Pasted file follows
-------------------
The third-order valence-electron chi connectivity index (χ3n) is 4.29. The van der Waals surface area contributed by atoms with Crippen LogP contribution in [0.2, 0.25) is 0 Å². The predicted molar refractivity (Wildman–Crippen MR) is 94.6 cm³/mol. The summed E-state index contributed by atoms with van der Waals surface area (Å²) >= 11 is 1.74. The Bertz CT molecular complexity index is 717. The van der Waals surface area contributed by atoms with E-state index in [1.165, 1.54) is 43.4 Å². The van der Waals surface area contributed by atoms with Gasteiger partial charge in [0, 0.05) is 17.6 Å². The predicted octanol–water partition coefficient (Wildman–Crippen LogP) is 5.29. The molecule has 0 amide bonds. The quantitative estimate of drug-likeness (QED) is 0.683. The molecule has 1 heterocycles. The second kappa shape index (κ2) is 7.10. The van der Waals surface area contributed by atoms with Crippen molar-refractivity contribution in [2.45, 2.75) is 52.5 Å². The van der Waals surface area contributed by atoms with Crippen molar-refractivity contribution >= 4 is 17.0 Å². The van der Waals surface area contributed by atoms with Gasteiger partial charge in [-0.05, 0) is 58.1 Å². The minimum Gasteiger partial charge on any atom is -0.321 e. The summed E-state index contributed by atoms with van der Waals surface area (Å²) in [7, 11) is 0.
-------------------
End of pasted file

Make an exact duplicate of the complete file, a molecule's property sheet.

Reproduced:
The third-order valence-electron chi connectivity index (χ3n) is 4.29. The van der Waals surface area contributed by atoms with Crippen LogP contribution in [0.2, 0.25) is 0 Å². The predicted molar refractivity (Wildman–Crippen MR) is 94.6 cm³/mol. The summed E-state index contributed by atoms with van der Waals surface area (Å²) >= 11 is 1.74. The Bertz CT molecular complexity index is 717. The van der Waals surface area contributed by atoms with E-state index in [1.165, 1.54) is 43.4 Å². The van der Waals surface area contributed by atoms with Gasteiger partial charge in [0, 0.05) is 17.6 Å². The predicted octanol–water partition coefficient (Wildman–Crippen LogP) is 5.29. The molecule has 0 amide bonds. The quantitative estimate of drug-likeness (QED) is 0.683. The molecule has 1 heterocycles. The second kappa shape index (κ2) is 7.10. The van der Waals surface area contributed by atoms with Crippen molar-refractivity contribution in [2.45, 2.75) is 52.5 Å². The van der Waals surface area contributed by atoms with Crippen molar-refractivity contribution >= 4 is 17.0 Å². The van der Waals surface area contributed by atoms with Gasteiger partial charge in [-0.05, 0) is 58.1 Å². The minimum Gasteiger partial charge on any atom is -0.321 e. The summed E-state index contributed by atoms with van der Waals surface area (Å²) in [7, 11) is 0.